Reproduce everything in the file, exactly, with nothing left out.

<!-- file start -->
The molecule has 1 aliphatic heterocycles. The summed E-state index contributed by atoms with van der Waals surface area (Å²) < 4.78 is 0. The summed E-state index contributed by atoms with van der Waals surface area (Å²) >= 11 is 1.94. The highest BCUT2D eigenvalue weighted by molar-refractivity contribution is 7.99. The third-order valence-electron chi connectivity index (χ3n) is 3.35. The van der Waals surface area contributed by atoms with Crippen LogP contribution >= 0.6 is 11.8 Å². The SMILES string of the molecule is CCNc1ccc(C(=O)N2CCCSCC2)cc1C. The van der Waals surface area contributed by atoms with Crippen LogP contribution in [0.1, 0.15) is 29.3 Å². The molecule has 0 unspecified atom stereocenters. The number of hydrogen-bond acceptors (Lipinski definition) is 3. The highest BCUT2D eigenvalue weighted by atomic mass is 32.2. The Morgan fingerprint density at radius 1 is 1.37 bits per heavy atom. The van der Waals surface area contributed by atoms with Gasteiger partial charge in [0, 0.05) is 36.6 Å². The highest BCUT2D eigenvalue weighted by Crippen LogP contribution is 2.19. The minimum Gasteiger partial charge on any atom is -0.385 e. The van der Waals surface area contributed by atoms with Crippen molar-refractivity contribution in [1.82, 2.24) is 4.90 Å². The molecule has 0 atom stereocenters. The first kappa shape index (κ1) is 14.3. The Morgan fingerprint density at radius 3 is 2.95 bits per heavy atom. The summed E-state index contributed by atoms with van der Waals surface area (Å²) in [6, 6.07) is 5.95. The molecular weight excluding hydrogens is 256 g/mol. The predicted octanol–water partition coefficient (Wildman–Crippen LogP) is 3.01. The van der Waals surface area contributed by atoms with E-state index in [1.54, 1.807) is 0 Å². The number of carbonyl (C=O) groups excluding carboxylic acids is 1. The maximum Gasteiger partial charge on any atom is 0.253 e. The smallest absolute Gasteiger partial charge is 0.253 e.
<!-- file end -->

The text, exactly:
The molecule has 1 aliphatic heterocycles. The summed E-state index contributed by atoms with van der Waals surface area (Å²) < 4.78 is 0. The summed E-state index contributed by atoms with van der Waals surface area (Å²) >= 11 is 1.94. The highest BCUT2D eigenvalue weighted by molar-refractivity contribution is 7.99. The third-order valence-electron chi connectivity index (χ3n) is 3.35. The van der Waals surface area contributed by atoms with Crippen LogP contribution >= 0.6 is 11.8 Å². The SMILES string of the molecule is CCNc1ccc(C(=O)N2CCCSCC2)cc1C. The van der Waals surface area contributed by atoms with Crippen LogP contribution in [0.1, 0.15) is 29.3 Å². The molecule has 0 unspecified atom stereocenters. The number of hydrogen-bond acceptors (Lipinski definition) is 3. The highest BCUT2D eigenvalue weighted by atomic mass is 32.2. The Morgan fingerprint density at radius 1 is 1.37 bits per heavy atom. The van der Waals surface area contributed by atoms with Gasteiger partial charge in [0, 0.05) is 36.6 Å². The highest BCUT2D eigenvalue weighted by Crippen LogP contribution is 2.19. The minimum Gasteiger partial charge on any atom is -0.385 e. The van der Waals surface area contributed by atoms with Crippen molar-refractivity contribution in [1.82, 2.24) is 4.90 Å². The molecule has 0 atom stereocenters. The first kappa shape index (κ1) is 14.3. The Morgan fingerprint density at radius 3 is 2.95 bits per heavy atom. The summed E-state index contributed by atoms with van der Waals surface area (Å²) in [6, 6.07) is 5.95. The molecular weight excluding hydrogens is 256 g/mol. The predicted octanol–water partition coefficient (Wildman–Crippen LogP) is 3.01. The van der Waals surface area contributed by atoms with E-state index in [1.54, 1.807) is 0 Å². The number of carbonyl (C=O) groups excluding carboxylic acids is 1. The maximum Gasteiger partial charge on any atom is 0.253 e. The smallest absolute Gasteiger partial charge is 0.253 e.